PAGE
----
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The Human Footprint now on the Galapagos Islands

What has happened to the Galápagos Islands?

They have been invaded by humans! The islands were first “discovered” in 1535 but for a long time they were ignored until the government of Ecuador, the country to which the islands are closest, began settling them in the 1800s. Subsequent to that decision, over the course of 200+ years, with the advent of humans and their accompanying pets, other animals, and plants, drastic happenings occurred: the delicate ecological balance was shattered. Habitats were ruined and food supplies for native species diminished. From occasional ecologists, other scientists, historians, and prisoners of the penal colony to multitudes of tourists, the once unknown place has now become a destination vacation.

On Wednesday, March 2, Dr. Warren Allmon will speak on "The Human Footprint now on the Galápagos Islands." The lecture begins at 7:30 p.m. at the Sandra and Alan Gerry Forum of the Rowley Center for Science and Engineering (RCSE), Room 010 at SUNY Orange.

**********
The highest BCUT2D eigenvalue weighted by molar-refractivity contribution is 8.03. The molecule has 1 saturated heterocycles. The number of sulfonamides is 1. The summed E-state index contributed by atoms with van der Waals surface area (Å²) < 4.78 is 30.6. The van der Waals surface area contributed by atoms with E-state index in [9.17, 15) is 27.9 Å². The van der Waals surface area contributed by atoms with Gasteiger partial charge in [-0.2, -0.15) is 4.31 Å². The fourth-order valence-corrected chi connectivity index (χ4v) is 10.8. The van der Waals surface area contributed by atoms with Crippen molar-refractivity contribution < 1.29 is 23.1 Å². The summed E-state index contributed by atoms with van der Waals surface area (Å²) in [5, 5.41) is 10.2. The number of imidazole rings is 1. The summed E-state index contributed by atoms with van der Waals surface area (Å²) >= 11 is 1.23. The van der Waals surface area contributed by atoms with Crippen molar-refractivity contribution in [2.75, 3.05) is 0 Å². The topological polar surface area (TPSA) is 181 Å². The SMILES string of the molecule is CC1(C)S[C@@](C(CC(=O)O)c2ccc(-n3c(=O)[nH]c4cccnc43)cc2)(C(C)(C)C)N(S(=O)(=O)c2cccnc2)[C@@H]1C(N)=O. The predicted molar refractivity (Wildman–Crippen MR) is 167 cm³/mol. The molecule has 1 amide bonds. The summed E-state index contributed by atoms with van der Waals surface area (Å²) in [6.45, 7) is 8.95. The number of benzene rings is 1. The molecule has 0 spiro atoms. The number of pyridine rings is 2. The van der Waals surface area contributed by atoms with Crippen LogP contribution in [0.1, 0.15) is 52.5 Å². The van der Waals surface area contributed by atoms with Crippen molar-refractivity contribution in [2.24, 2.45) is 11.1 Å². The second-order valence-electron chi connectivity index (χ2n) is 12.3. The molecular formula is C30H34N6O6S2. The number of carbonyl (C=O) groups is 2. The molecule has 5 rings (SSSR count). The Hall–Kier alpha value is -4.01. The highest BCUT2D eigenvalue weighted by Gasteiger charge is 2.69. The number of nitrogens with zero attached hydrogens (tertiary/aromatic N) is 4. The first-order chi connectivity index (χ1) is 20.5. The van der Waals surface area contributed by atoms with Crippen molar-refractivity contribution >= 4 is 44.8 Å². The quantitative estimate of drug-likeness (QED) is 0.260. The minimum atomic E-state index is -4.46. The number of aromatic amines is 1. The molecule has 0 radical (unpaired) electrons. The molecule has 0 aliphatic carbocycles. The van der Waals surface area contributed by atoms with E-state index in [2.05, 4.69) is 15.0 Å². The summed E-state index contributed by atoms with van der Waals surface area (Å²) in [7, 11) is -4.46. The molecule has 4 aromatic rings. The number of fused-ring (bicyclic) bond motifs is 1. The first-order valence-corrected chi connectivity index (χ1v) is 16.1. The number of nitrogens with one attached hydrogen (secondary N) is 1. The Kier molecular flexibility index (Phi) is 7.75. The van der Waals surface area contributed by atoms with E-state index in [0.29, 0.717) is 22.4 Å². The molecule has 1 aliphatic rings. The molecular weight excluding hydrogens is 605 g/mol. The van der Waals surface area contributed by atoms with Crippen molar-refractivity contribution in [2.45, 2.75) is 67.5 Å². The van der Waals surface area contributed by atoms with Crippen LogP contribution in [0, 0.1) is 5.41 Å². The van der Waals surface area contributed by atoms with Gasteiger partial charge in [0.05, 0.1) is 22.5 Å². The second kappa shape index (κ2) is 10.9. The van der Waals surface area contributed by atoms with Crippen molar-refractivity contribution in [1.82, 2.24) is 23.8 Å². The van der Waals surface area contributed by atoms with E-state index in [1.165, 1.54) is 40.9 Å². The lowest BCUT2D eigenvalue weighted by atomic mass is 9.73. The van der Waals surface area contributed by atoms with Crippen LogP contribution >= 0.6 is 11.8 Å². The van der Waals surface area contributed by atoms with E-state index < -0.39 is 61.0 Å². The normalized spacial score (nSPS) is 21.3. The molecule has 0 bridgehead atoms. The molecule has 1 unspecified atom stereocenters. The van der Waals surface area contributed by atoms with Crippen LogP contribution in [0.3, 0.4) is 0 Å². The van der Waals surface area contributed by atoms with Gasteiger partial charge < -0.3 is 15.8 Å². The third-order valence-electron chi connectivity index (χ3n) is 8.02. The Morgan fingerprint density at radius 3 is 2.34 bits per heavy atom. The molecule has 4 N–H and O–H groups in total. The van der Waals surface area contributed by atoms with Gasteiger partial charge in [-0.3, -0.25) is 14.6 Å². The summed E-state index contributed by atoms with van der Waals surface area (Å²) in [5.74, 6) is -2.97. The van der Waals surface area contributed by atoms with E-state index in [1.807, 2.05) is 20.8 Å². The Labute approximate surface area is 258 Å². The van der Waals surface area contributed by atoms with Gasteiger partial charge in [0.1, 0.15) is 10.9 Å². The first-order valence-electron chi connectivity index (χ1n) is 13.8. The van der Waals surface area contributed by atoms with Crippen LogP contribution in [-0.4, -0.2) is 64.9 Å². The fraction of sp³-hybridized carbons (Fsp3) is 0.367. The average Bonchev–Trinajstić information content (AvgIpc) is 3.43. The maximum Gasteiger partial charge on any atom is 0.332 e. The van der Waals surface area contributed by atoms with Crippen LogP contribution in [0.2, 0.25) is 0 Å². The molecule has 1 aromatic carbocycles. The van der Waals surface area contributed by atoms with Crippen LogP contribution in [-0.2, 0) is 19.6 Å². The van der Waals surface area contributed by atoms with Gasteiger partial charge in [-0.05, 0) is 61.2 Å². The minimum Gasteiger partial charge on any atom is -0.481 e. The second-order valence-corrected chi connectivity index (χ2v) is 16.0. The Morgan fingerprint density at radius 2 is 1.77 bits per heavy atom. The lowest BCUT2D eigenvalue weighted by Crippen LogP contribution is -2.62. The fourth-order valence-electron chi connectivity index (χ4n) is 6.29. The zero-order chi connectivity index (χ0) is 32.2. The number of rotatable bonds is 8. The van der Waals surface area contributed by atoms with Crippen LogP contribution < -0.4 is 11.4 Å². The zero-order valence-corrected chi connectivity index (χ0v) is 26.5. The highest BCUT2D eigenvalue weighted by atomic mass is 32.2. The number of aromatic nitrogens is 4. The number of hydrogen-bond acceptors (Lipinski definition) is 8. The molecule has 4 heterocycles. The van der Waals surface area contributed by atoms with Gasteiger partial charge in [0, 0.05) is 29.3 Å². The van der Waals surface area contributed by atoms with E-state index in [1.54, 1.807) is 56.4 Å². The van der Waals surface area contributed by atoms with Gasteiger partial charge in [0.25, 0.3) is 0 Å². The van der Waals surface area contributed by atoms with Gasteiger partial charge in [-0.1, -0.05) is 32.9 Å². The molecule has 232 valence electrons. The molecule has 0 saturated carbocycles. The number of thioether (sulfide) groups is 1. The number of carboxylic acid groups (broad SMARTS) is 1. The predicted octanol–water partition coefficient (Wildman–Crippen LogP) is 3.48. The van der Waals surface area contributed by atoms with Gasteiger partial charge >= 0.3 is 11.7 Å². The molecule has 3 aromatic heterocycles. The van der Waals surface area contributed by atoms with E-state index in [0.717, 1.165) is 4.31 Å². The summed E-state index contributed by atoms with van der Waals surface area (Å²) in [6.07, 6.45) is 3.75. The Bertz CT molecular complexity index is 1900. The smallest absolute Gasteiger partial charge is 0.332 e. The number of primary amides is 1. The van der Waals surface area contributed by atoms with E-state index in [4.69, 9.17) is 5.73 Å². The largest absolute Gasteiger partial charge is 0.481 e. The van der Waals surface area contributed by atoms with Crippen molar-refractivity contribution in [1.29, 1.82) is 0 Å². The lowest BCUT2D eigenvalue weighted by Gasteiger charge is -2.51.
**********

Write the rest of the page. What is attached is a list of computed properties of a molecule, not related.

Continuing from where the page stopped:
The Galápagos Islands are an archipelago located about 621 miles (1,000 km) from the continent of South America in the eastern part of the Pacific Ocean. The archipelago is composed of 19 volcanic islands-- the main islands, and 120 small islands according to UNESCO.

When Charles Darwin made his famous visit to the Galápagos Islands while on the voyage of the HMS Beagle, he found endemic (native only to the islands) wildlife. Because the islands were seemingly untouched for thousands of years, animals changed to fit their environment and adapt to any existing “vacancy” in that particular ecological zone. Darwin’s visit to the islands inspired his theory of natural selection and drove his writing of On the Origin of Species which was published in 1859.

“One of the most remote and unspoiled spots on Earth nevertheless is home to more than 30,000 permanent residents, and is visited by more than 200,000 tourists each year. What does the future hold for ‘Darwin’s lost world’?” asks Allmon.

Allmon has been a visiting lecturer who has spoken at SUNY Orange on a variety of subjects during the last decade. He is a very engaging speaker, and welcomes discussion. Allmon is the Director of the Paleontological Research Institution and the Museum of the Earth. In addition, he is the Hunter R. Rawlings, III Professor of Paleontology of the Department of Earth and Atmospheric Sciences at Cornell University. He holds an A.B. in Earth Sciences from Dartmouth College and a Ph.D. in Earth and Planetary Sciences from Harvard University.

The event is free and open to the public.

Questions may be directed to (845) 341-4891 or You may also visit the Cultural Affairs website at

Event date, time and location.

Dorothy Szefc
Cultural Affairs